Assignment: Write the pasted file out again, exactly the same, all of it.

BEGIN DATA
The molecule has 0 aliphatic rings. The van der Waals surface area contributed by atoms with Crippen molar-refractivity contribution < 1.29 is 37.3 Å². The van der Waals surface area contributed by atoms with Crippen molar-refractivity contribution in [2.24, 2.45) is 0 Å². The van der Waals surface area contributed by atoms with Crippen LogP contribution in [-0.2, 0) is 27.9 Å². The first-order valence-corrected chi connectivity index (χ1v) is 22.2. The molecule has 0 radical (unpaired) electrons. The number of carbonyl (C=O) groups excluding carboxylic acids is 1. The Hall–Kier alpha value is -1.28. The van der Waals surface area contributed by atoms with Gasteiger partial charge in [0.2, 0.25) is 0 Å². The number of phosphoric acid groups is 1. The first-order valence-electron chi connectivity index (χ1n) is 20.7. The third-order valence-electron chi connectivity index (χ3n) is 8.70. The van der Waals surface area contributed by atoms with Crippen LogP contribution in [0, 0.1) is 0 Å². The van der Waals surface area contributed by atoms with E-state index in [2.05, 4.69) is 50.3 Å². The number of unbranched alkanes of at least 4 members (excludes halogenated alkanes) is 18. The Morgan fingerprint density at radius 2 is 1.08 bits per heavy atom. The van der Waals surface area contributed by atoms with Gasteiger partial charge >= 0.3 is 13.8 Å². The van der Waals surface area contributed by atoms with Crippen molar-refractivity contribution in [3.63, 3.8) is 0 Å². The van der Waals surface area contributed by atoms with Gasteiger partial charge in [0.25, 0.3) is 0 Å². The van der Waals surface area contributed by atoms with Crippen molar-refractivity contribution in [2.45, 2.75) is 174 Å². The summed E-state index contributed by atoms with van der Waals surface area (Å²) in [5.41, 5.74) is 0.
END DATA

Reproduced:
The molecule has 0 aliphatic rings. The van der Waals surface area contributed by atoms with Crippen molar-refractivity contribution < 1.29 is 37.3 Å². The van der Waals surface area contributed by atoms with Crippen molar-refractivity contribution in [2.24, 2.45) is 0 Å². The van der Waals surface area contributed by atoms with Crippen LogP contribution in [-0.2, 0) is 27.9 Å². The first-order valence-corrected chi connectivity index (χ1v) is 22.2. The molecule has 0 radical (unpaired) electrons. The number of carbonyl (C=O) groups excluding carboxylic acids is 1. The Hall–Kier alpha value is -1.28. The van der Waals surface area contributed by atoms with Gasteiger partial charge in [0.2, 0.25) is 0 Å². The number of phosphoric acid groups is 1. The first-order valence-electron chi connectivity index (χ1n) is 20.7. The third-order valence-electron chi connectivity index (χ3n) is 8.70. The van der Waals surface area contributed by atoms with Crippen LogP contribution in [0, 0.1) is 0 Å². The van der Waals surface area contributed by atoms with E-state index in [2.05, 4.69) is 50.3 Å². The number of unbranched alkanes of at least 4 members (excludes halogenated alkanes) is 18. The Morgan fingerprint density at radius 2 is 1.08 bits per heavy atom. The van der Waals surface area contributed by atoms with Gasteiger partial charge >= 0.3 is 13.8 Å². The van der Waals surface area contributed by atoms with Crippen molar-refractivity contribution in [3.63, 3.8) is 0 Å². The van der Waals surface area contributed by atoms with Gasteiger partial charge in [0.25, 0.3) is 0 Å². The van der Waals surface area contributed by atoms with Crippen molar-refractivity contribution in [2.45, 2.75) is 174 Å². The summed E-state index contributed by atoms with van der Waals surface area (Å²) in [5.41, 5.74) is 0.